3-Weeks of Exercise Training Increases Ischemic-Tolerance in Hearts From High-Fat Diet Fed Mice
Physical activity is an efficient strategy to delay development of obesity and insulin resistance, and thus the progression of obesity/diabetes-related cardiomyopathy. In support of this, experimental studies using animal models of obesity show that chronic exercise prevents the development of obesity-induced cardiac dysfunction (cardiomyopathy). Whether exercise also improves the tolerance to ischemia-reperfusion in these models is less clear, and may depend on the type of exercise procedure as well as time of initiation. We have previously shown a reduction in ischemic-injury in diet-induced obese mice, when the exercise was started prior to the development of cardiac dysfunction in this model. In the present study, we aimed to explore the effect of exercise on ischemic-tolerance when exercise was initiated after the development obesity-mediated. Male C57BL/6J mice were fed a high-fat diet (HFD) for 20–22 weeks, where they were subjected to high-intensity interval training (HIT) during the last 3 weeks of the feeding period. Sedentary HFD fed and chow fed mice served as controls. Left-ventricular (LV) post-ischemic functional recovery and infarct size were measured in isolated perfused hearts. We also assessed the effect of 3-week HIT on mitochondrial function and myocardial oxygen consumption (MVO2). Sedentary HFD fed mice developed marked obesity and insulin resistance, and demonstrated reduced post-ischemic cardiac functional recovery and increased infarct size. Three weeks of HIT did not induce cardiac hypertrophy and only had a mild effect on obesity and insulin resistance. Despite this, HIT improved post-ischemic LV functional recovery and reduced infarct size. This increase in ischemic-tolerance was accompanied by an improved mitochondrial function as well as reduced MVO2. The present study highlights the beneficial effects of exercise training with regard to improving the ischemic-tolerance in hearts with cardiomyopathy following obesity and insulin resistance. This study also emphasizes the exercise-induced improvement of cardiac energetics and mitochondrial function in obesity/diabetes.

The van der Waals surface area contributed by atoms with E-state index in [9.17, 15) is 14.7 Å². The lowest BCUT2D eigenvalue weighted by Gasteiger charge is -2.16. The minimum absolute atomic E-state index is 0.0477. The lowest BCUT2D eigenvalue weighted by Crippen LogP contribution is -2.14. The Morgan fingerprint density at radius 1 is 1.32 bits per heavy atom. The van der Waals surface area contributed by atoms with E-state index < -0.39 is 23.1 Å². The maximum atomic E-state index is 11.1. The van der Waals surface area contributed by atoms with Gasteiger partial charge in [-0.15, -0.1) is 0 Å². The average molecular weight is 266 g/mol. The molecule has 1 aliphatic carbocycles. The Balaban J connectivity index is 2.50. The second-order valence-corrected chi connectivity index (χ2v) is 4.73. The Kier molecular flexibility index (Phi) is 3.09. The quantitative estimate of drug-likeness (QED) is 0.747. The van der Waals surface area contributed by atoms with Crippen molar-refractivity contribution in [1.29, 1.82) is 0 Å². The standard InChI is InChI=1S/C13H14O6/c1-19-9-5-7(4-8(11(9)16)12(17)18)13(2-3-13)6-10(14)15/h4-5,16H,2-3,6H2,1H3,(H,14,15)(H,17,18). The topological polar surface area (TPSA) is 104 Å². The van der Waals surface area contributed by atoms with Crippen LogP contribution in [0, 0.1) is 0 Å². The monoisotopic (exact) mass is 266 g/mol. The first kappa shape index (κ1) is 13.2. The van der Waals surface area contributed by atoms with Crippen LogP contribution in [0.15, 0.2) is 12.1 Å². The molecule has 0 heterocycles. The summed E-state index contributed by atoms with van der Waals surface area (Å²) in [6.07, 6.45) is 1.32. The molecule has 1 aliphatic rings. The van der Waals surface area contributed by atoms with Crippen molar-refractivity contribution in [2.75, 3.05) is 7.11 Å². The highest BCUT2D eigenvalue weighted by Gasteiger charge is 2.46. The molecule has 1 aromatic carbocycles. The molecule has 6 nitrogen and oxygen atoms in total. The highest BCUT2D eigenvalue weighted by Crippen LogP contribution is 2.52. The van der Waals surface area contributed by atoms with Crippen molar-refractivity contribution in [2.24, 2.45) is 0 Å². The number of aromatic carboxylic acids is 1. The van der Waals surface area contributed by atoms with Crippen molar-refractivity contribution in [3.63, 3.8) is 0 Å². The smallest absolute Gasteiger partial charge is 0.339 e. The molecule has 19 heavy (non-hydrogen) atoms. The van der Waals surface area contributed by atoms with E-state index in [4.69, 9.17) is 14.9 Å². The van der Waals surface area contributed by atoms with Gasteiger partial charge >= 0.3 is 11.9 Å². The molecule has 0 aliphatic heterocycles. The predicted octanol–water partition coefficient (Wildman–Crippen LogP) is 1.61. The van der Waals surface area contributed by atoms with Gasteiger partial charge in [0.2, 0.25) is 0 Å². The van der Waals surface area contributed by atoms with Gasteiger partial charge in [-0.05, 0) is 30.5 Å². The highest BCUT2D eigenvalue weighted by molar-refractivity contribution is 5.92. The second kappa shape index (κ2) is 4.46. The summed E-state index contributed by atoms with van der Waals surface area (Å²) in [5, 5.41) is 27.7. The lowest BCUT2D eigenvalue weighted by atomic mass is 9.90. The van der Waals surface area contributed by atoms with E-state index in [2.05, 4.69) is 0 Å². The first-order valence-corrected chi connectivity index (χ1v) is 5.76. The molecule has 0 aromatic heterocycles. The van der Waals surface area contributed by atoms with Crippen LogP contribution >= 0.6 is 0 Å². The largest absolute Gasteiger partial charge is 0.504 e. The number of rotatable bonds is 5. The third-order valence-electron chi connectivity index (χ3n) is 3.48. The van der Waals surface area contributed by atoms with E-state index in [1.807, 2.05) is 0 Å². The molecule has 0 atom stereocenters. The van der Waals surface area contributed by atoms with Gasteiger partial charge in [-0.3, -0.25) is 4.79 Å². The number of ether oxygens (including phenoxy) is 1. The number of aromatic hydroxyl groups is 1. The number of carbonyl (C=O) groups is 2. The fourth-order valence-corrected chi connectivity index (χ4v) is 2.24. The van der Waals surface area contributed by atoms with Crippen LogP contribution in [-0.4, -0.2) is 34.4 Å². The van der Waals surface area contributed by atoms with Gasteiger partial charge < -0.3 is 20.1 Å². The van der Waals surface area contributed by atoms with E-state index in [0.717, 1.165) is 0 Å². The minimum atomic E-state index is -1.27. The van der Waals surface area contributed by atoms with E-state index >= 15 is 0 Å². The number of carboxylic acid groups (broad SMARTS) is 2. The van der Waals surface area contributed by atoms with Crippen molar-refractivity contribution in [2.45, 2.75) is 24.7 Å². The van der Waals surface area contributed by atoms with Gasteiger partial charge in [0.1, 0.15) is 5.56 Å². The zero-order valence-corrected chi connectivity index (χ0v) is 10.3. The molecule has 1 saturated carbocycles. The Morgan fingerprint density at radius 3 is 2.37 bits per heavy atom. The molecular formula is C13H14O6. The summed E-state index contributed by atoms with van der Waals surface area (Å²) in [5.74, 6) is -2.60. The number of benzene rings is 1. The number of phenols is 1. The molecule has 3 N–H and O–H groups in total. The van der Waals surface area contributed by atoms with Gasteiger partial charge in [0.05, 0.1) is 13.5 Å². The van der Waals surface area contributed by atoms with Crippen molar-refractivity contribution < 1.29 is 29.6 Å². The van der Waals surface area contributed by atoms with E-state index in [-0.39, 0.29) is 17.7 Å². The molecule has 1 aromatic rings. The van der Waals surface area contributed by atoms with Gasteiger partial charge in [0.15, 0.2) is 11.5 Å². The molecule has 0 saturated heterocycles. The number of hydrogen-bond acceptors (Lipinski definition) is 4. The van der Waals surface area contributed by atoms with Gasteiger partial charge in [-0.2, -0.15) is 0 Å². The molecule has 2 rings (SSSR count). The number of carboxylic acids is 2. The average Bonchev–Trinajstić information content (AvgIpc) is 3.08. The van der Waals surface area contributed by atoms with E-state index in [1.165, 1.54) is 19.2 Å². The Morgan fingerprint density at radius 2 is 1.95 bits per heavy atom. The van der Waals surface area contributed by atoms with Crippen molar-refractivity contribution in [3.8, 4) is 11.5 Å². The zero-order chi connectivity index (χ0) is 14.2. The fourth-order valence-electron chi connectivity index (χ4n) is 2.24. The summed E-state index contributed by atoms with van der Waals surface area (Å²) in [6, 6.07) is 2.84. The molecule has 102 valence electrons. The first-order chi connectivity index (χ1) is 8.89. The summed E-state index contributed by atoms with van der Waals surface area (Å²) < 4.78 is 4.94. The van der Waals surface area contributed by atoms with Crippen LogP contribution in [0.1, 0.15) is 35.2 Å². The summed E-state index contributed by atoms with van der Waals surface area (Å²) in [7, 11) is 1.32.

Source at https://doi.org/10.3389/fphys.2019.01274.